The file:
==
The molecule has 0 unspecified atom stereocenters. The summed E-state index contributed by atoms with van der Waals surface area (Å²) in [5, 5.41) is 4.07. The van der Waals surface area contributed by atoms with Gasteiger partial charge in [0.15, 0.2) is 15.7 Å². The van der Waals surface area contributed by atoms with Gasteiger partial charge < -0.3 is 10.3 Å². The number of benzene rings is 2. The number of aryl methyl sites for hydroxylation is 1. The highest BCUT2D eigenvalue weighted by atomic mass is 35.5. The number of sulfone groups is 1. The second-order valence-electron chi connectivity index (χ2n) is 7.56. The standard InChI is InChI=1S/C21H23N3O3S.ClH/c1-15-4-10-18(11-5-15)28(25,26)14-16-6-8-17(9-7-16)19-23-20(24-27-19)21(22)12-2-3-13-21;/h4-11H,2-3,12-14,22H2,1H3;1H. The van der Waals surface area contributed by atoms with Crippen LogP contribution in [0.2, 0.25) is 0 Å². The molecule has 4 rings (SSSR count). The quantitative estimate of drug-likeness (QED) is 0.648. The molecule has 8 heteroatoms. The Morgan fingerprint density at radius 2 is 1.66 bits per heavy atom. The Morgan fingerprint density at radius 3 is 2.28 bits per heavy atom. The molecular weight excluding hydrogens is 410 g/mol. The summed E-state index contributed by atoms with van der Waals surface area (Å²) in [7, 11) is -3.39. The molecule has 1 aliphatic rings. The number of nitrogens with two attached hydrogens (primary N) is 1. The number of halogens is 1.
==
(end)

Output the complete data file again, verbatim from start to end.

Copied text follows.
The molecule has 0 unspecified atom stereocenters. The summed E-state index contributed by atoms with van der Waals surface area (Å²) in [5, 5.41) is 4.07. The van der Waals surface area contributed by atoms with Gasteiger partial charge in [0.15, 0.2) is 15.7 Å². The van der Waals surface area contributed by atoms with Gasteiger partial charge < -0.3 is 10.3 Å². The number of benzene rings is 2. The number of aryl methyl sites for hydroxylation is 1. The highest BCUT2D eigenvalue weighted by atomic mass is 35.5. The number of sulfone groups is 1. The second-order valence-electron chi connectivity index (χ2n) is 7.56. The standard InChI is InChI=1S/C21H23N3O3S.ClH/c1-15-4-10-18(11-5-15)28(25,26)14-16-6-8-17(9-7-16)19-23-20(24-27-19)21(22)12-2-3-13-21;/h4-11H,2-3,12-14,22H2,1H3;1H. The van der Waals surface area contributed by atoms with Crippen LogP contribution in [0.2, 0.25) is 0 Å². The molecule has 4 rings (SSSR count). The quantitative estimate of drug-likeness (QED) is 0.648. The molecule has 8 heteroatoms. The Morgan fingerprint density at radius 2 is 1.66 bits per heavy atom. The Morgan fingerprint density at radius 3 is 2.28 bits per heavy atom. The molecular weight excluding hydrogens is 410 g/mol. The summed E-state index contributed by atoms with van der Waals surface area (Å²) in [7, 11) is -3.39. The molecule has 1 aliphatic rings. The number of nitrogens with two attached hydrogens (primary N) is 1. The number of halogens is 1.